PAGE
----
Dedicated Regional Transit Taxes Must Be on the Table in Transportation Funding Debate

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I’m glad to see Tom Corbett telegraphing his openness to uncapping the state gas tax to help fund transportation. That’s a key part of the solution, but another idea that needs to be in the mix is dedicated regional funding for mass transit.

In theory, state funding for mass transit in Philadelphia, Pittsburgh and the Lehigh Valley makes sense on equity and fiscal grounds.

PA subsidizes all forms of transportation. It loses money on all roads and highways, and it loses money on transit. Every part of the transportation network is a money loser. On equity grounds, as long as PennDOT is massively subsidizing rural roads, people are on solid political ground demanding state subsidies for mass transit in the big metro regions where most Pennsylvanians live.

On fiscal grounds, as Barry Schoch keeps pointing out urban areas are subsidizing rural transportation. The vast majority of the revenue in the state budget comes from the big metro regions, and then Harrisburg redistributes that money to rural roads and infrastructure.

But for the big metro economies to produce so much taxable wealth in the first place, they need to have functioning transportation systems to move all the people and goods around. That means mass transit. Could you imagine how much more congestion there would be if Philly shut down all the SEPTA trains and everybody who works in the city had to drive to work? It would grind the city’s economy to a halt.

On the other hand, if SEPTA service became cheaper and trains ran faster and more frequently, then Philly could fit a lot more residents and workers, build a lot more housing and office buildings, and send even more tax revenue to the state to subsidize rural roads. There is a strong fiscal case for using state money to boost mass transit quality in Philly and Pittsburgh and juice population growth in those metros, since it would mean even more revenue coming back to Harrisburg down the road.

In practice, this doesn’t happen because in Harrisburg *everybody knows* (or at least pretends to know) that Philly is a big moocher on white hard-working rural central Pennsylvanians. Under the representational and ideological constraints of state politics, the votes just aren’t there for big productivity-enhancing investments in urban transportation, even if this would enlarge the pot of money available for more rural subsidies.

If the state’s not going to come through with anything more than a starvation diet for mass transit, then the least they can do is get out of the way and provide metros with more options for raising more revenue at the regional level.

My favorite idea for financing mass transit is a land tax on land within a 1 mile radius of transit stations. The most wasteful practice in the SEPTA system is dedicating the land near train stations to Park-and-Rides instead of high-density housing and office construction. Land around transit stations is highly valuable. It makes no sense to waste it on parking idle vehicles. A fairly high tax on the land value of all land within a mile of SEPTA’s regional rail stations would provide an incentive for compact development instead of big parking lots. High density development around the train stations would increase land values and thus land tax receipts, and it would also boost ridership, increasing fare revenues.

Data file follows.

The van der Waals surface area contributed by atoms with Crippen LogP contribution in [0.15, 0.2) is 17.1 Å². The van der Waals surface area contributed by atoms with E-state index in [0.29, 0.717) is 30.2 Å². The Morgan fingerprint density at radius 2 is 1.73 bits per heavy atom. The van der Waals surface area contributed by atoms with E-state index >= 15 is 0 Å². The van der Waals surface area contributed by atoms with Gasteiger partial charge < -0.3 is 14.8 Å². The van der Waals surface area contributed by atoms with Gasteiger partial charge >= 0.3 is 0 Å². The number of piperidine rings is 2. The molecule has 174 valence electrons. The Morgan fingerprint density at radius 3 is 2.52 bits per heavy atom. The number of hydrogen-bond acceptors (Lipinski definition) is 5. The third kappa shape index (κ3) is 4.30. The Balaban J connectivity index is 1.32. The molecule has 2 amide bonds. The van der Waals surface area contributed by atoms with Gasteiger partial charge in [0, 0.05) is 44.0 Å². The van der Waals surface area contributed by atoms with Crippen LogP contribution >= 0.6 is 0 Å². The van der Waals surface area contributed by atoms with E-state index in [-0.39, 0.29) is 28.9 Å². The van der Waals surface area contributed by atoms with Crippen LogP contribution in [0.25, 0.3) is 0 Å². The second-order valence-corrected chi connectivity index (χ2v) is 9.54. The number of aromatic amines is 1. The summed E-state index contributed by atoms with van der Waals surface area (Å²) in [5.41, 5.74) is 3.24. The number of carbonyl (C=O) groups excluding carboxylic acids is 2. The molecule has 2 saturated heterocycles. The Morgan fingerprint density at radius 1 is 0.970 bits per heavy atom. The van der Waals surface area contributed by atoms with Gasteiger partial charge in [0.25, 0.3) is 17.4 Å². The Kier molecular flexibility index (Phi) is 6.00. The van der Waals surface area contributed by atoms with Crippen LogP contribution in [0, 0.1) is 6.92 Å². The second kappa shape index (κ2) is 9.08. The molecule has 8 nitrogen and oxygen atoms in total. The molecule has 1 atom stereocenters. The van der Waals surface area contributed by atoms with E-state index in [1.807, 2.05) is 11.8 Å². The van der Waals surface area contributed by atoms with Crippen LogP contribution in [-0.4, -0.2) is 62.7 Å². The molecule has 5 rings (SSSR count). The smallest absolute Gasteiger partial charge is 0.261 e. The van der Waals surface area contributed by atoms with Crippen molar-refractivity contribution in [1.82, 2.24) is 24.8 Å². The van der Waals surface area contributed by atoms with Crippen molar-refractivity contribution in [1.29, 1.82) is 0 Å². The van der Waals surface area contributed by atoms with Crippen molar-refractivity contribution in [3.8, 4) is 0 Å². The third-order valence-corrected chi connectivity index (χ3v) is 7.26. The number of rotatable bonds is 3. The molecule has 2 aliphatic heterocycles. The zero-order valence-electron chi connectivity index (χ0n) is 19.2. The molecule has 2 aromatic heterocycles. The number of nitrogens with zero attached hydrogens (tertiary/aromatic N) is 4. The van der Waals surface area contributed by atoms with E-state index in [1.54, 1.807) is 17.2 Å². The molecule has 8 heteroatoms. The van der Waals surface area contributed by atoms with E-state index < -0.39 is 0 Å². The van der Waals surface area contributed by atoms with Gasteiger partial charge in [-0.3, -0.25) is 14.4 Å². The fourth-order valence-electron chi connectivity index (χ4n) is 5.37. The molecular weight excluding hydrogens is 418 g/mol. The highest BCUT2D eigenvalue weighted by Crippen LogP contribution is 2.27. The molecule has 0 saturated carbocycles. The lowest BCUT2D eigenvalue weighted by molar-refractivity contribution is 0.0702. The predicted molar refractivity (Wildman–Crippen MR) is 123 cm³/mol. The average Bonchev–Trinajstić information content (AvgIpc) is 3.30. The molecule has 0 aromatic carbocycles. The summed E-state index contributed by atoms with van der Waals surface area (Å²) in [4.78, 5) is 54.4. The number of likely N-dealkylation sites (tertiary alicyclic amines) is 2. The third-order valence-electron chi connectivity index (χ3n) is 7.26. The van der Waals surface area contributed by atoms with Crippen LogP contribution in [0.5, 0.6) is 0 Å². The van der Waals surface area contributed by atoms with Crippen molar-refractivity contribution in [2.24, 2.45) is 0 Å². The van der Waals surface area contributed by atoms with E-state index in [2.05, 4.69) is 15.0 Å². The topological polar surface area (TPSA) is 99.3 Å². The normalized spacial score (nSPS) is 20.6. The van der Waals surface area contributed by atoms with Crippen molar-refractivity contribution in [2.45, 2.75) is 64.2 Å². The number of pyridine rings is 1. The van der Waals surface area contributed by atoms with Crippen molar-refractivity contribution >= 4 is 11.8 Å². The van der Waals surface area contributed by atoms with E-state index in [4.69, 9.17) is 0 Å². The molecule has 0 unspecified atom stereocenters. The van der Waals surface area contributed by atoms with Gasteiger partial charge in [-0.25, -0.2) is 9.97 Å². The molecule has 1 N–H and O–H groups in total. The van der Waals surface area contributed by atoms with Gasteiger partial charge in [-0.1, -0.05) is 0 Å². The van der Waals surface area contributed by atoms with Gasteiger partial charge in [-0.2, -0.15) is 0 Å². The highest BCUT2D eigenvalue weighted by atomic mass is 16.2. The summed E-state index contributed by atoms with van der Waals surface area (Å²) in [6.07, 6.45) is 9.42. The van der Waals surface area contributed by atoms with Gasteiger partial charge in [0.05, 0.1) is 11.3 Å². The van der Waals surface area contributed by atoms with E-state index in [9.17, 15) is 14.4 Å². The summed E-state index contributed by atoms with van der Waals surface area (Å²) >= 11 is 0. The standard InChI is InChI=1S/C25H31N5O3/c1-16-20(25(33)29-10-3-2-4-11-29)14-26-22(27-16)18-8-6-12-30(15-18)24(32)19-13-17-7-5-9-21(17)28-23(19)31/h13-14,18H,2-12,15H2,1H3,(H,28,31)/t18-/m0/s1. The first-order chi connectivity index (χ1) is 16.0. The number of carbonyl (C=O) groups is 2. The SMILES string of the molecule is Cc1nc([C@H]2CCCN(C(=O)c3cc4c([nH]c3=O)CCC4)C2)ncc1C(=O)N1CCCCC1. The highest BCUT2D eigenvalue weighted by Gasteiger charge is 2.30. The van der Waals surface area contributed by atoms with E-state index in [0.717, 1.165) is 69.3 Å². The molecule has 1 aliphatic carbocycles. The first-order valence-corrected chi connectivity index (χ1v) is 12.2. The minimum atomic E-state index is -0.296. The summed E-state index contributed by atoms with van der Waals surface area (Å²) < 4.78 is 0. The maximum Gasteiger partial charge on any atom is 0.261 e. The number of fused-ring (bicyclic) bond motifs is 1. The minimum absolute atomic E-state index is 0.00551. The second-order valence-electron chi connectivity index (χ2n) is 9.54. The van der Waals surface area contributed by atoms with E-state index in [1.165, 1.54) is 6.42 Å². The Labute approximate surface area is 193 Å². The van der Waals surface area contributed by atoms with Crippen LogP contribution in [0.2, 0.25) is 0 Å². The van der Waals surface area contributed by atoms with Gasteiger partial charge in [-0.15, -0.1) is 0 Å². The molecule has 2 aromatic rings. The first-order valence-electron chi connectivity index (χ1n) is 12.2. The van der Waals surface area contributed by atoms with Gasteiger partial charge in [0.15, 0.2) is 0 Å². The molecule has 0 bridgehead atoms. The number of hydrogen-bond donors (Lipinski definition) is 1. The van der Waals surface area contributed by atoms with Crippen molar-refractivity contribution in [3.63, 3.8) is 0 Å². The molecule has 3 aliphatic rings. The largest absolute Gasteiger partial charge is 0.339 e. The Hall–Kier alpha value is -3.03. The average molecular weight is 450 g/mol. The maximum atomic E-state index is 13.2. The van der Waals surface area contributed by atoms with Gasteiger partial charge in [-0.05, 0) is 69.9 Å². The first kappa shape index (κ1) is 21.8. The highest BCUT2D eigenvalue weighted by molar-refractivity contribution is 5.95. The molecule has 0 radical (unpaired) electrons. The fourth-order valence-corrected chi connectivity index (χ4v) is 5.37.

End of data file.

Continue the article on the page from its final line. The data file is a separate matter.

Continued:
Another regional tax option that metros need is congestion pricing – charging an extra fee to motorists driving into central business districts during rush hour. The congestion charge has two purposes – raising money, and providing a disincentive to solo-drive during peak traffic periods. People who are able to switch to mass transit or car-pool, or schedule their commute for off-peak times would do so, and the people who absolutely have to drive would have an easier commute. This would raise money for mass transit from tolls, and also from increased fare collections from the people who start taking transit.

Another option is establishing a regional payroll tax for the Counties served by metro transit networks, like the one used to help finance the MTA in the NYC metro area. This is my least favorite option since the politics tend to be ugly and there’s growing evidence that this kind of regional funding leads to an inefficient distribution of transit funds toward more suburban parts of the network. Still, this would be a big improvement over the current policy of relying on inadequate state funding. If Harrisburg’s not going to lead on transit, they need to give metro regions better tools to take matters into their own hands.

This entry was posted in Budget, Economy, Transportation.

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